Kimbal Musk has an earthy mission: promote locally grown foods and make sure people can access them.
His not-for-profit organization, Big Green (formerly The Kitchen Community), seeds gardens at schools in Indianapolis and elsewhere. As a restaurateur, Musk is about to open two Indianapolis eateries that focus on green fare.
The upscale Hedge Row at 350 Massachusetts Ave. has its grand opening on Tuesday. Next Door, a more modestly priced bistro featuring salads, mixed-food bowls, burgers and sandwiches, is set to open on May 1 in the former Double 8 Foods store at the southeast corner of 46th Street and College Avenue. Both restaurants are part of the Kitchen Restaurant Group, which Musk co-founded with Hugo Matheson in 2004.
The menus at both restaurants will be almost entirely based on ingredients from Indiana farmers, bakers, butchers and other producers, Musk said.
But Musk also has a foot in the tech world.
In the 1990s, Musk partnered with his older brother, tech giant Elon Musk, on a startup called Zip2. The company, an online city guide platform, was purchased by Compaq in 1999 for $307 million.
Kimbal Musk is also on the boards of directors of both Tesla Motors and Space Exploration Technologies Corp., commonly known as SpaceX. Elon Musk is the CEO of both of these companies.
On Thursday evening, IBJ sat down with Kimbal Musk at Hedge Row to talk about his new Indianapolis restaurants and the intersection between local foods and high tech—with some cooking tips tossed in along the way.
Q: Do you have tech elements in this restaurant?
A: Yeah. There’s actually quite a lot of tech in our restaurants. Nothing that the guest sees, and it’s not our intention for them to see it. But I’ve really done my best to take the best learnings that I can from Silicon Valley that are about using the most amazing technology that you can imagine in new and interesting ways.
But I don’t like it if the guest sees it. I want them to just enjoy a better experience because of that. So the food may come out faster or the waiter might be a little more attentive. The food might be a little better. It’s all driven by advances in technology, as well as of course our team. They’re amazing.
Q: Can you give an example?
A: We use automation in our ovens. We work with local farmers and the food is always fresh.
Cauliflower is a good example. The complexity in cooking cauliflower is quite high. You have to boil it, you have to take it out of the boiling water. You have to cool it down immediately. Then you have to bake it. Then you have to roast it, and that gives it a caramelized texture. And then you have to cool it down again. It’s a very complicated thing. If you learn as an apprentice to a chef, you might take 10 to 20 years to learn how to do that consistently.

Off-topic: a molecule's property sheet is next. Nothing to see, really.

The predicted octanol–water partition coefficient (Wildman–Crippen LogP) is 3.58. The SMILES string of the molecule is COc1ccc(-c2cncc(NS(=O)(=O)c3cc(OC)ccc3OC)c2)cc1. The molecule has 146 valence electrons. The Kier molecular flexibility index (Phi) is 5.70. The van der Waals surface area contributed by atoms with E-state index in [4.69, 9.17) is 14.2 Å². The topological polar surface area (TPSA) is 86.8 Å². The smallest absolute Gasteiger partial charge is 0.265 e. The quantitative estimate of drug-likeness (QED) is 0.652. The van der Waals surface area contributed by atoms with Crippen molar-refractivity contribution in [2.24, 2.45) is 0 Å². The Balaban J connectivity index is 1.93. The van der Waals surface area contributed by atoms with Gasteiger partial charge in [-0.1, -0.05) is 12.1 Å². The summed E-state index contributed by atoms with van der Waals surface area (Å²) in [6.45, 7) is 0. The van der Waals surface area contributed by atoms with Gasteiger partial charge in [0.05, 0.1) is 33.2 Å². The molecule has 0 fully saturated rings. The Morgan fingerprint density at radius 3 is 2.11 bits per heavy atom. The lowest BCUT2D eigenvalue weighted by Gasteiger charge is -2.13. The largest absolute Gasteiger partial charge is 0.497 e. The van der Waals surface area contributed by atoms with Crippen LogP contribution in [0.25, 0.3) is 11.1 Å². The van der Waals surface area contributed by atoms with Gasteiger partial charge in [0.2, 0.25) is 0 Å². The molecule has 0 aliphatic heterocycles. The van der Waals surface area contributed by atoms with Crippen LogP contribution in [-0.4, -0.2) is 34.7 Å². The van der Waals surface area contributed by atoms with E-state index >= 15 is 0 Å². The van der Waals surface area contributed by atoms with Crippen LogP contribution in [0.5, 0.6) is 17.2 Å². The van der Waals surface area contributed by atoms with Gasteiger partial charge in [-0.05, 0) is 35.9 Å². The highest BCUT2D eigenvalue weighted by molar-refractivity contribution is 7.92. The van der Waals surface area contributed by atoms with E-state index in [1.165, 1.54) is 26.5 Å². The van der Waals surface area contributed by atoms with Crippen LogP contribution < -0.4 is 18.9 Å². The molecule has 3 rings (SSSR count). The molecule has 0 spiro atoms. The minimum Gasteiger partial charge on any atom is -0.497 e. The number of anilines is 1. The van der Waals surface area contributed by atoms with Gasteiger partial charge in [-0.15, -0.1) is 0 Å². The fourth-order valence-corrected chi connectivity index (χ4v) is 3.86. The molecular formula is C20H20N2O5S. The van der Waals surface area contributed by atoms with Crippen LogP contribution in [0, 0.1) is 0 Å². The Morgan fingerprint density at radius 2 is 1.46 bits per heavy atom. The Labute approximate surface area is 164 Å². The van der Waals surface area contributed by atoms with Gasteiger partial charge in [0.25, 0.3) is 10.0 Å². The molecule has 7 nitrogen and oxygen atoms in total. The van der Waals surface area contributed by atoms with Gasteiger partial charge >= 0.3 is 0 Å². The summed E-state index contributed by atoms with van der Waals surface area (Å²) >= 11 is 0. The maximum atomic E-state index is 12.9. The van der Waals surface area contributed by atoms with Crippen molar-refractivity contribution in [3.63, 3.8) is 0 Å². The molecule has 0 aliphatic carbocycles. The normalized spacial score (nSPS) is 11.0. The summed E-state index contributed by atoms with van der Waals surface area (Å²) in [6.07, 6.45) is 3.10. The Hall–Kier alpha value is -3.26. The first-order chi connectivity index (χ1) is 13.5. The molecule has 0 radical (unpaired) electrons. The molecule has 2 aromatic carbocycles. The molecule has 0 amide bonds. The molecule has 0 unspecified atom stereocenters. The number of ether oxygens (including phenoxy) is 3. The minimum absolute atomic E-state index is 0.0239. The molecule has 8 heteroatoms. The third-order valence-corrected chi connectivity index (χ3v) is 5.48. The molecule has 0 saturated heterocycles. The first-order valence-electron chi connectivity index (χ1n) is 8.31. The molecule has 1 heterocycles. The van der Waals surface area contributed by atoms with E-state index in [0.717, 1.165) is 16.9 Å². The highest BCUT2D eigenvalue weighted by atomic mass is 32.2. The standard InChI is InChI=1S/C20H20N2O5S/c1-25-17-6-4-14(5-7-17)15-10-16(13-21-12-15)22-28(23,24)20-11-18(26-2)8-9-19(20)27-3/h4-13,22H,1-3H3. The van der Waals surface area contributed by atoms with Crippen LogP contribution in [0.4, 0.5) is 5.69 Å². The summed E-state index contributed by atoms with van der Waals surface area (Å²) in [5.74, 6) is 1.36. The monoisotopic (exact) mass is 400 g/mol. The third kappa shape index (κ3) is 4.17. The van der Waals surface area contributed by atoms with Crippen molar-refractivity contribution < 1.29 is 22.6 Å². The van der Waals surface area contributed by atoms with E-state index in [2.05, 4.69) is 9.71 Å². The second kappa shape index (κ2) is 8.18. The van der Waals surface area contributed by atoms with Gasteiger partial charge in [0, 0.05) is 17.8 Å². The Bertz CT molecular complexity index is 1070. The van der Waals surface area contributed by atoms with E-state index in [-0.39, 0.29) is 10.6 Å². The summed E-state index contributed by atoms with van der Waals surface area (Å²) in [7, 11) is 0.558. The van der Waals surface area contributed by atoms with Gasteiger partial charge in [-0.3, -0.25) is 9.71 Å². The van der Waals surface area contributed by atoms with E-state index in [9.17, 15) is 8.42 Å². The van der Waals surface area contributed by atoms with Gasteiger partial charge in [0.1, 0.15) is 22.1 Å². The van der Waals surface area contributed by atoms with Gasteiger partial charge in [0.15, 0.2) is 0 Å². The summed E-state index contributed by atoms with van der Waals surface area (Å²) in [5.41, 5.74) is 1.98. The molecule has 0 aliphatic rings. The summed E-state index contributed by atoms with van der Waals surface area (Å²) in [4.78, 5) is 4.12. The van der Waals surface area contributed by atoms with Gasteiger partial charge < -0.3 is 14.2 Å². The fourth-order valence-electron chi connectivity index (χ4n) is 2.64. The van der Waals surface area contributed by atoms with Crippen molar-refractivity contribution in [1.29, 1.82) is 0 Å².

With our automated ovens, we can work with our local farmers. They can bring in cauliflower, for example, that afternoon. And our ovens know how to cook that cauliflower perfectly, and with a lot of flexibility. We'll actually put a program to that cauliflower, a little measuring stick. It will steam the cauliflower, it will bake it to pull the moisture out, it will caramelize it and then it will cool it down. To explain how hard that is is really hard if you may not know how ovens work. But it's like incredibly hard to do.
What we're able to do as a result is be so much more flexible with our farmers. We don't quite know what they're going to bring in that morning. Sometimes it's raining so they have to bring us something else. How can we adjust really quickly? We use these fairly high-tech ovens that can help us create recipes with our chefs ahead of time, but in the moment change the entire way we're cooking because the food is different.
Q: So the oven will take those multiple processes and do it in one device?
A: Yeah. These are the most high-tech ovens in the world, made in Germany. I think we're one of the few players in the country to use them correctly, use them in the way they're designed.
Q: I guess I've been cooking cauliflower wrong at home. To me, it's just a "steam it and eat it" process.
A: That was, as a kid, my nightmare. My mother used to cook it that way. If you do exactly what you just said, steam it, and then bake it so it concentrates the sugars, it has a crunch to it instead of steamed. Oversteamed, it can be mushy.
Q: Oh yeah. Overcooked is bad.
A: My mother is a nutritionist/dietician. She used to feed me vegetables all the time. She was a terrible cook. I remember staring down cauliflower while she was cooking it, from 20 feet away going, "Oh my God. I'm going to have to eat that." (laugh)
My mother is wonderful, but that is just not one of her strengths.
I work with kids in schools. It's really important to me that kids eat vegetables that are cooked well, that have a focus on the flavor of it. Nutrition, of course, is great in vegetables but you also want them to taste good.
At Next Door, I think we've done a wonderful job of using technology, similar to the kind of ovens I've described, to get the price (of menu items) down and make it affordable for families and students to eat fantastic food, including roasted vegetables, and really enjoy it and love it.
Q: How will it reduce costs?
A: At Hedge Row, we have chefs that are well-trained, with 10 to 20 years of experience. At Next Door, we want to be able to take a 19-year-old or a 20-year-old, and, using automation, empower them to cook like a two-star Michelin chef. They don't have to have the training as much.
If you have 10 years of training, you're going to get paid a lot more. If you're a 19-year-old and this is your first job–as long as we can make sure you do a good job of cooking, we're going to pay an entry-level wage. Which is amazing for the young chef because they get a start, and it's good for our business because we can run a more sustainable business.